Speech Perception

Patrice Speeter Beddor

in Linguistics

ISBN: 9780199772810
Published online March 2013 | | DOI:
Speech Perception

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  • Linguistics
  • Anthropological Linguistics
  • Language Families
  • Psycholinguistics
  • Sociolinguistics



Speech perception as an experimental discipline has a roughly sixty-year history. In a very broad sense, much of the research in this field investigates how listeners map the input acoustic signal onto phonological units. Determining the nature of the mapping is an intriguing issue because the acoustic signal is highly variable, yet perception remains remarkably constant (and accurate) across many types of variation. Consequently, an overarching goal that unifies and motivates much of the work is to account for perceptual constancy, that is, to understand the perceptual mechanisms by which listeners arrive at stable percepts despite acoustic variation. Some theoretical approaches to speech perception postulate that invariant properties in the input signal underlie perceptual constancy, thereby defining a research program aimed at identifying the nature of the invariants. Other approaches do not assume invariants but either require principles that account for the necessarily more complex mapping between signal and phonological representation, or require more complex representations. As a result, theoretical approaches differ as well in their assumptions concerning the relevant phonological units (features, gestures, segments, syllables, words) and the structure of these units (e.g., abstract representations, categories consisting of traces of acoustic episodes). Within this overarching agenda, researchers also address many more specific questions. Is speech perception different from other types of auditory processing? How do listeners integrate multiple sources of information into a coherent percept? What initial perceptual capabilities do infants have? How does perception change with linguistic experience? What is the nature of perceptual influences on phonological structures? How do social categories and phonetic categories interact in perception? This bibliography is selective in several respects. “Speech perception” has traditionally referred to perception of phonetic and phonological information, distinct from recognition of spoken words. The division between these two perspectives on the listener’s task has long been a questionable one, and is in many respects an artificial one that does not reflect important current research questions and methods. Although ideally a bibliography would bridge these two approaches, the focus here is almost exclusively on speech perception. Moreover, within this focus, particular emphasis has been given to perceptual issues that are at the interface with other subdisciplines of linguistics—in particular, phonology, historical linguistics, and sociolinguistics. Another area, in addition to word recognition, that is underrepresented in this bibliography is perception of prosodic properties, although some of the edited collections cited here include reviews of both of these areas.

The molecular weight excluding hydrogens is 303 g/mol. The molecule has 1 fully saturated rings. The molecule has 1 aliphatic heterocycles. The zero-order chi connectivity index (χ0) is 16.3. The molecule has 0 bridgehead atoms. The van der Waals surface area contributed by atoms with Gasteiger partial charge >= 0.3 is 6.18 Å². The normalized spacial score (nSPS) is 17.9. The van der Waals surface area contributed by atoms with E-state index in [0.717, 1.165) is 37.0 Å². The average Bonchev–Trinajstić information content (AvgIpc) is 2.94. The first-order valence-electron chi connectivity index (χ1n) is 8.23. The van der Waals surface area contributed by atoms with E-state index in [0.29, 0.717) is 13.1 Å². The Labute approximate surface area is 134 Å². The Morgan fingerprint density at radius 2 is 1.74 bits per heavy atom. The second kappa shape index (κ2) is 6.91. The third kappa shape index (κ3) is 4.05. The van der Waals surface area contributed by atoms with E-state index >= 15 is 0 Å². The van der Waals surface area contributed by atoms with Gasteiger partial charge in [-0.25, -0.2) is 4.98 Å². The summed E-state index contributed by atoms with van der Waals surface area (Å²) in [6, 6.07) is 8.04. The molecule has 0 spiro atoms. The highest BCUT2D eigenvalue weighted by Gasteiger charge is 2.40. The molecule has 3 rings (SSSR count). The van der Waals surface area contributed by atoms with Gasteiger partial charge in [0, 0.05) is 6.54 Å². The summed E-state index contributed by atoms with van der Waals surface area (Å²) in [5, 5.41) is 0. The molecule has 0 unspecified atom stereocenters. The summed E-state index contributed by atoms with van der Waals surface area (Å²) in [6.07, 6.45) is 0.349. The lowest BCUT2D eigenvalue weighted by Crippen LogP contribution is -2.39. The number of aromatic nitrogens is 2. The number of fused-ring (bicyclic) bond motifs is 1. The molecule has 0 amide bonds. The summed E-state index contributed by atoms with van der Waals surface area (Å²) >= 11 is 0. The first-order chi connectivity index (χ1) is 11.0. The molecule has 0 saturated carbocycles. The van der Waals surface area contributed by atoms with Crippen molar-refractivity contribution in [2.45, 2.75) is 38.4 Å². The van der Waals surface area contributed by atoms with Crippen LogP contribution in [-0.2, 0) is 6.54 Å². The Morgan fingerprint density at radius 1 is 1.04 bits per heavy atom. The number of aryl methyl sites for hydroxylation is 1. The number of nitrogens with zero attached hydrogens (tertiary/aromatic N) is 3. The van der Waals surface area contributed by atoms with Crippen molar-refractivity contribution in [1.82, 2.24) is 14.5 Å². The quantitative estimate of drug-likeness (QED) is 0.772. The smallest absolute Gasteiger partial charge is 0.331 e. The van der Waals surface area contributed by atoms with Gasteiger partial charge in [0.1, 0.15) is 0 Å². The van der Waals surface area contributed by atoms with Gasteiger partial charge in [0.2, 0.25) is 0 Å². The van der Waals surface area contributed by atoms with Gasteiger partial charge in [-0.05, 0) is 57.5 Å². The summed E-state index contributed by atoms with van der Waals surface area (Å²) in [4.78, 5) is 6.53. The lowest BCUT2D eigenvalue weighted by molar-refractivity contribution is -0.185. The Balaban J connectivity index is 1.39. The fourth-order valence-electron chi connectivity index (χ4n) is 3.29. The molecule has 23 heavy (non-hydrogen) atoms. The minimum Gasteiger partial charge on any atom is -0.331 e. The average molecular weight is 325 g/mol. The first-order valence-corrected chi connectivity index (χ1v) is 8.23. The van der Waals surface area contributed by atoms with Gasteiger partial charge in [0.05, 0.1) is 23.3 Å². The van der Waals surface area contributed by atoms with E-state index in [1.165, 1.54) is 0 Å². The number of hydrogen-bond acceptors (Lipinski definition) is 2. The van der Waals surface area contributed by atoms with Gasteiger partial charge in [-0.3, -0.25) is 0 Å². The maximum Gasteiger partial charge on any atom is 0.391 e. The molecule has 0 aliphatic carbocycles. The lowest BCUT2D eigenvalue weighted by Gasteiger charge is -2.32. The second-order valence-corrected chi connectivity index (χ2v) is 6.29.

Article.  9304 words. 

Subjects: Linguistics ; Anthropological Linguistics ; Language Families ; Psycholinguistics ; Sociolinguistics

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